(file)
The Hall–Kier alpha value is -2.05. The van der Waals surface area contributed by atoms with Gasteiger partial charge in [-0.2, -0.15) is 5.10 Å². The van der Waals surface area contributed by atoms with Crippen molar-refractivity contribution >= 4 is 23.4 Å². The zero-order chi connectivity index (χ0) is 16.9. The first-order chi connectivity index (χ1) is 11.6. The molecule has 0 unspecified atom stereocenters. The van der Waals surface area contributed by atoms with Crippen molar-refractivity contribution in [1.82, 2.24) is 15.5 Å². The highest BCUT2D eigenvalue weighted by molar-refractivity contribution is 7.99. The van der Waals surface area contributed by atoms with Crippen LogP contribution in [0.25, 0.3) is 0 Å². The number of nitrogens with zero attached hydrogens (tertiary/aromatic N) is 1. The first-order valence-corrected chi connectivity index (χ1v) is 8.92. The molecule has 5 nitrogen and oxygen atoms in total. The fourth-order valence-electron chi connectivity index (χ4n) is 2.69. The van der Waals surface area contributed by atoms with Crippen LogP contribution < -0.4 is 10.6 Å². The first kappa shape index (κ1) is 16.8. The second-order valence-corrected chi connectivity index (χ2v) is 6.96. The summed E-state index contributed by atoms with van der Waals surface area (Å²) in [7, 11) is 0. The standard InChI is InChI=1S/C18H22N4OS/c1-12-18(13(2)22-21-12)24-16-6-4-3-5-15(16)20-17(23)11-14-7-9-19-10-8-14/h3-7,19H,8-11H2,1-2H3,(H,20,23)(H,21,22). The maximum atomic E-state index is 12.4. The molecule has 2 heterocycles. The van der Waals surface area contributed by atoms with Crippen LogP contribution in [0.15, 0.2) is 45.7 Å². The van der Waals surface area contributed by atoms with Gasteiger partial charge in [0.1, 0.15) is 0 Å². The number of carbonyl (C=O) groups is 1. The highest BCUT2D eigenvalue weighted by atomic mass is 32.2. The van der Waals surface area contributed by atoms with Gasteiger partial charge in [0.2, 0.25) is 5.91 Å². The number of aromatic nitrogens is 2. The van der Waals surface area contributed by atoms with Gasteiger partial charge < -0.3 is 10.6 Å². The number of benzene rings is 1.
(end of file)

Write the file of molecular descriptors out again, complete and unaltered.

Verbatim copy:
The Hall–Kier alpha value is -2.05. The van der Waals surface area contributed by atoms with Gasteiger partial charge in [-0.2, -0.15) is 5.10 Å². The van der Waals surface area contributed by atoms with Crippen molar-refractivity contribution >= 4 is 23.4 Å². The zero-order chi connectivity index (χ0) is 16.9. The first-order chi connectivity index (χ1) is 11.6. The molecule has 0 unspecified atom stereocenters. The van der Waals surface area contributed by atoms with Crippen molar-refractivity contribution in [1.82, 2.24) is 15.5 Å². The highest BCUT2D eigenvalue weighted by molar-refractivity contribution is 7.99. The van der Waals surface area contributed by atoms with Crippen LogP contribution in [0.25, 0.3) is 0 Å². The number of nitrogens with zero attached hydrogens (tertiary/aromatic N) is 1. The first-order valence-corrected chi connectivity index (χ1v) is 8.92. The molecule has 5 nitrogen and oxygen atoms in total. The fourth-order valence-electron chi connectivity index (χ4n) is 2.69. The van der Waals surface area contributed by atoms with Crippen LogP contribution < -0.4 is 10.6 Å². The first kappa shape index (κ1) is 16.8. The second-order valence-corrected chi connectivity index (χ2v) is 6.96. The summed E-state index contributed by atoms with van der Waals surface area (Å²) in [7, 11) is 0. The standard InChI is InChI=1S/C18H22N4OS/c1-12-18(13(2)22-21-12)24-16-6-4-3-5-15(16)20-17(23)11-14-7-9-19-10-8-14/h3-7,19H,8-11H2,1-2H3,(H,20,23)(H,21,22). The maximum atomic E-state index is 12.4. The molecule has 2 heterocycles. The van der Waals surface area contributed by atoms with Crippen LogP contribution in [0.15, 0.2) is 45.7 Å². The van der Waals surface area contributed by atoms with Gasteiger partial charge in [0.1, 0.15) is 0 Å². The number of carbonyl (C=O) groups is 1. The highest BCUT2D eigenvalue weighted by atomic mass is 32.2. The van der Waals surface area contributed by atoms with Gasteiger partial charge in [0.2, 0.25) is 5.91 Å². The number of aromatic nitrogens is 2. The van der Waals surface area contributed by atoms with Gasteiger partial charge < -0.3 is 10.6 Å². The number of benzene rings is 1.